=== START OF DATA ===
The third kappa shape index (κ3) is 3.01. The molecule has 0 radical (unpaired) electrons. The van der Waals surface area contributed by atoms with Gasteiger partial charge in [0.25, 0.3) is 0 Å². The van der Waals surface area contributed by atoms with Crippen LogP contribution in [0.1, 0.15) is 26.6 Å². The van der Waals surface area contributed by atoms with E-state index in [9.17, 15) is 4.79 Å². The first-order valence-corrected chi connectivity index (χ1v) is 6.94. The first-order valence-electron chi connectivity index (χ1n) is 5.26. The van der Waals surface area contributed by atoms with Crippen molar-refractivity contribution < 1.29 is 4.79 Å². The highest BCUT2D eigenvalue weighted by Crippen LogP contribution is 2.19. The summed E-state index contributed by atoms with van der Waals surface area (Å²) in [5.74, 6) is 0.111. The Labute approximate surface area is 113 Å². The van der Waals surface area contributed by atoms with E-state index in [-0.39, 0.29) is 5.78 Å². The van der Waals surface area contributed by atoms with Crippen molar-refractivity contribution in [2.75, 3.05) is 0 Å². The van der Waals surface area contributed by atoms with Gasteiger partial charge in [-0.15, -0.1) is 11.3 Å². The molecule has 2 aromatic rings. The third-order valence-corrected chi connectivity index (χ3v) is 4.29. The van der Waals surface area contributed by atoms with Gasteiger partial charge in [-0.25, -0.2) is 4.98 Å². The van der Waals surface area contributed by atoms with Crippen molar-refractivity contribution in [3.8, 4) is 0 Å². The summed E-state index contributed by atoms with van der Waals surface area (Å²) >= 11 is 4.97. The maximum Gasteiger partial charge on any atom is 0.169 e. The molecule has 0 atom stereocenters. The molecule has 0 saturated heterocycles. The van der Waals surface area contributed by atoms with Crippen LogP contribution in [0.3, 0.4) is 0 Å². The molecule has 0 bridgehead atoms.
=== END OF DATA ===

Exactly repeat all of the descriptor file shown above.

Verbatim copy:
The third kappa shape index (κ3) is 3.01. The molecule has 0 radical (unpaired) electrons. The van der Waals surface area contributed by atoms with Gasteiger partial charge in [0.25, 0.3) is 0 Å². The van der Waals surface area contributed by atoms with Crippen LogP contribution in [0.1, 0.15) is 26.6 Å². The van der Waals surface area contributed by atoms with E-state index in [9.17, 15) is 4.79 Å². The first-order valence-corrected chi connectivity index (χ1v) is 6.94. The first-order valence-electron chi connectivity index (χ1n) is 5.26. The van der Waals surface area contributed by atoms with Crippen molar-refractivity contribution < 1.29 is 4.79 Å². The highest BCUT2D eigenvalue weighted by Crippen LogP contribution is 2.19. The summed E-state index contributed by atoms with van der Waals surface area (Å²) in [5.74, 6) is 0.111. The Labute approximate surface area is 113 Å². The van der Waals surface area contributed by atoms with E-state index in [-0.39, 0.29) is 5.78 Å². The van der Waals surface area contributed by atoms with Crippen molar-refractivity contribution in [2.75, 3.05) is 0 Å². The van der Waals surface area contributed by atoms with Gasteiger partial charge in [-0.15, -0.1) is 11.3 Å². The molecule has 2 aromatic rings. The third-order valence-corrected chi connectivity index (χ3v) is 4.29. The van der Waals surface area contributed by atoms with Gasteiger partial charge in [-0.25, -0.2) is 4.98 Å². The van der Waals surface area contributed by atoms with Crippen molar-refractivity contribution in [3.8, 4) is 0 Å². The summed E-state index contributed by atoms with van der Waals surface area (Å²) >= 11 is 4.97. The maximum Gasteiger partial charge on any atom is 0.169 e. The molecule has 0 atom stereocenters. The molecule has 0 saturated heterocycles. The van der Waals surface area contributed by atoms with Crippen LogP contribution in [0.3, 0.4) is 0 Å². The molecule has 0 bridgehead atoms.